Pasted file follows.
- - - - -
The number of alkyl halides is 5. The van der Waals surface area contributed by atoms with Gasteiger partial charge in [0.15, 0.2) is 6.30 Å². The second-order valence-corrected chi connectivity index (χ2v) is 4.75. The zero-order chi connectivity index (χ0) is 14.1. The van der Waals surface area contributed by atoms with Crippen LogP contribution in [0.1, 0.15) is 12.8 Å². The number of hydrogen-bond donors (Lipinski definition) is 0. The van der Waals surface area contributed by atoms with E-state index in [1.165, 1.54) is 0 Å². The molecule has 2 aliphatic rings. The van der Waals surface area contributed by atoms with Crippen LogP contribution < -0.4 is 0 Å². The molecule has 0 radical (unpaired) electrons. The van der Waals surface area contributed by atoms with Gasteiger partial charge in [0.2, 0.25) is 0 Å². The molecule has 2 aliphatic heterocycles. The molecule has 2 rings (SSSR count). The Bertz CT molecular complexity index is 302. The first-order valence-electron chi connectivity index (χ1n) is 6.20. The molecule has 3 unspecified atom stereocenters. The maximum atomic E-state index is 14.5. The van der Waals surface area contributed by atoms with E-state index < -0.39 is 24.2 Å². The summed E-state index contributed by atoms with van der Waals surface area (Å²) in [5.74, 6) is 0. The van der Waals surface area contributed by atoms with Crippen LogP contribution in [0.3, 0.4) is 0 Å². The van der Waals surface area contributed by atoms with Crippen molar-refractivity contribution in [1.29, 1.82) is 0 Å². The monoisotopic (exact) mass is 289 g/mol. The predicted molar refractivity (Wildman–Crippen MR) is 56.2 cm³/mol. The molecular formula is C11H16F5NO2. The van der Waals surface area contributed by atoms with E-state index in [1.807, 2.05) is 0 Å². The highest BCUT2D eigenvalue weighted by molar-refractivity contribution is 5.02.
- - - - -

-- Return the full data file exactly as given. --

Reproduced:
The number of alkyl halides is 5. The van der Waals surface area contributed by atoms with Gasteiger partial charge in [0.15, 0.2) is 6.30 Å². The second-order valence-corrected chi connectivity index (χ2v) is 4.75. The zero-order chi connectivity index (χ0) is 14.1. The van der Waals surface area contributed by atoms with Crippen LogP contribution in [0.1, 0.15) is 12.8 Å². The number of hydrogen-bond donors (Lipinski definition) is 0. The van der Waals surface area contributed by atoms with E-state index in [1.165, 1.54) is 0 Å². The molecule has 2 aliphatic rings. The van der Waals surface area contributed by atoms with Crippen LogP contribution < -0.4 is 0 Å². The molecule has 0 radical (unpaired) electrons. The van der Waals surface area contributed by atoms with Gasteiger partial charge in [0.2, 0.25) is 0 Å². The molecule has 2 aliphatic heterocycles. The molecule has 2 rings (SSSR count). The Bertz CT molecular complexity index is 302. The first-order valence-electron chi connectivity index (χ1n) is 6.20. The molecule has 3 unspecified atom stereocenters. The maximum atomic E-state index is 14.5. The van der Waals surface area contributed by atoms with E-state index < -0.39 is 24.2 Å². The summed E-state index contributed by atoms with van der Waals surface area (Å²) in [5.74, 6) is 0. The van der Waals surface area contributed by atoms with Crippen LogP contribution in [0.3, 0.4) is 0 Å². The van der Waals surface area contributed by atoms with Crippen molar-refractivity contribution in [1.29, 1.82) is 0 Å². The monoisotopic (exact) mass is 289 g/mol. The predicted molar refractivity (Wildman–Crippen MR) is 56.2 cm³/mol. The molecular formula is C11H16F5NO2. The van der Waals surface area contributed by atoms with E-state index in [1.807, 2.05) is 0 Å². The highest BCUT2D eigenvalue weighted by molar-refractivity contribution is 5.02.